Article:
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researches are focused on phase transitions of (1-C 12 H 25 NH 3 ) 2 CuCl 4 , (1-C 14 H 29 NH 3 ) 2 CuCl 4 , and (1-C 16 H 33 NH 3 ) 2 CuCl 4 . However, the crystal structure, lattice potential energy, and some basic thermochemical data of (1-C 8 H 17 NH 3

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Abstract  

The crystal structure of a manganese(II) 1-allylimidazole complex ([Mn(1-AIm)3(NO3)2], where 1-Aim=1-allylimidazole), was characterized by X-ray diffraction (XRD) using SHELX-97. The thermal behaviour of the complex was investigated by thermogravimetry (TG) coupled with an FTIR unit. The complex showed a multi-step decomposition related to the release of the ligand molecules, followed by oxidation. The final residue at 1073 K was found to be manganese(II) oxide. Evolved gas analysis allowed to prove the oxidative decomposition pattern of the examined complex, initially proposed by the percentage mass loss data. Finally, a kinetic analysis of the oxidative decomposition steps was made using the Kissinger equation, while the complex nature of the decomposition kinetics was revealed by the isoconversional Ozawa-Flynn-Wall method.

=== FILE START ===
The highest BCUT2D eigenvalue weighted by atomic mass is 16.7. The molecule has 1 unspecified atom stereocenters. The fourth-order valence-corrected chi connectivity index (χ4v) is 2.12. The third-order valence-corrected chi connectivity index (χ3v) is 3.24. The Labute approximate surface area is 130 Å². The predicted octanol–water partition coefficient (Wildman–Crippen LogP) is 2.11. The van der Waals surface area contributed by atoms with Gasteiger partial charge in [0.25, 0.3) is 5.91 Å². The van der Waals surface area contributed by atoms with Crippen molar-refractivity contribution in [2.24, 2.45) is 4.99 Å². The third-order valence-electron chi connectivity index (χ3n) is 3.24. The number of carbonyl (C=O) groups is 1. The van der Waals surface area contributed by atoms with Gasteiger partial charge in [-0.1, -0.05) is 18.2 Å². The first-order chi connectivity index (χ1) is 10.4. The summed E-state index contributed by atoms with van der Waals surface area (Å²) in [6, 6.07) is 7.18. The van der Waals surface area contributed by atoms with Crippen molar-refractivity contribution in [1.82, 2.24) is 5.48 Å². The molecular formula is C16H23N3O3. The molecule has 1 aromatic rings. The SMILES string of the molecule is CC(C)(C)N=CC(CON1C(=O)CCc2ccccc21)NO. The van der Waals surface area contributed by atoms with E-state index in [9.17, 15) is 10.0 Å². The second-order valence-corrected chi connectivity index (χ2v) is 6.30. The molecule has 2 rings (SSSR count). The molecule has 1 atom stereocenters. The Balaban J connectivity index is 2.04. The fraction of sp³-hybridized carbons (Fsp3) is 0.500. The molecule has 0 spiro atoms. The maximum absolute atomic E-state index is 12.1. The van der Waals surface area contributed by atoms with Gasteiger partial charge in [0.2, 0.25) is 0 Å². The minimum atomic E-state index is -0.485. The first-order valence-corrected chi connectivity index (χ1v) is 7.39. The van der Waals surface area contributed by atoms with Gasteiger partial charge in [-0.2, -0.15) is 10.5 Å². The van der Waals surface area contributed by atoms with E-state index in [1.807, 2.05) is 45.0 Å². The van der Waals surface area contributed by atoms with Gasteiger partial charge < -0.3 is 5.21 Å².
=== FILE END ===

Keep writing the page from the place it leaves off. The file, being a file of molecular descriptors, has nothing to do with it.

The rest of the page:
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Summary The size effect on the crystal structure including the chemical bonding nature has been investigated for several kinds of BaTiO3 nanopowder with the particle sizes down to 50 nm in diameter, by means of powder diffraction using high-energy synchrotron radiation. The Rietveld refinement reveals that the BaTiO3 nanopowder consists of tetragonal and cubic structure components at 300 K. The feature of coexistence can be illustrated by the core/shell model for the particle, in which the shell with a cubic structure covers the core with a tetragonal structure. The thickness of the cubic shell is almost constant irrespective of the particle sizes, and is estimated as approximately 8 nm. Hence, the critical particle-size, where the entire particle is covered with the cubic shell, is suggested as 16 nm. The charge density distributions of the BaTiO3 nanopowder in the cubic phase at 410 K are revealed by the maximum entropy method. Changes in the bonding electron density and the ionic valence expected are not observed clearly even in the 50 nm crystal compared with the bulk crystal.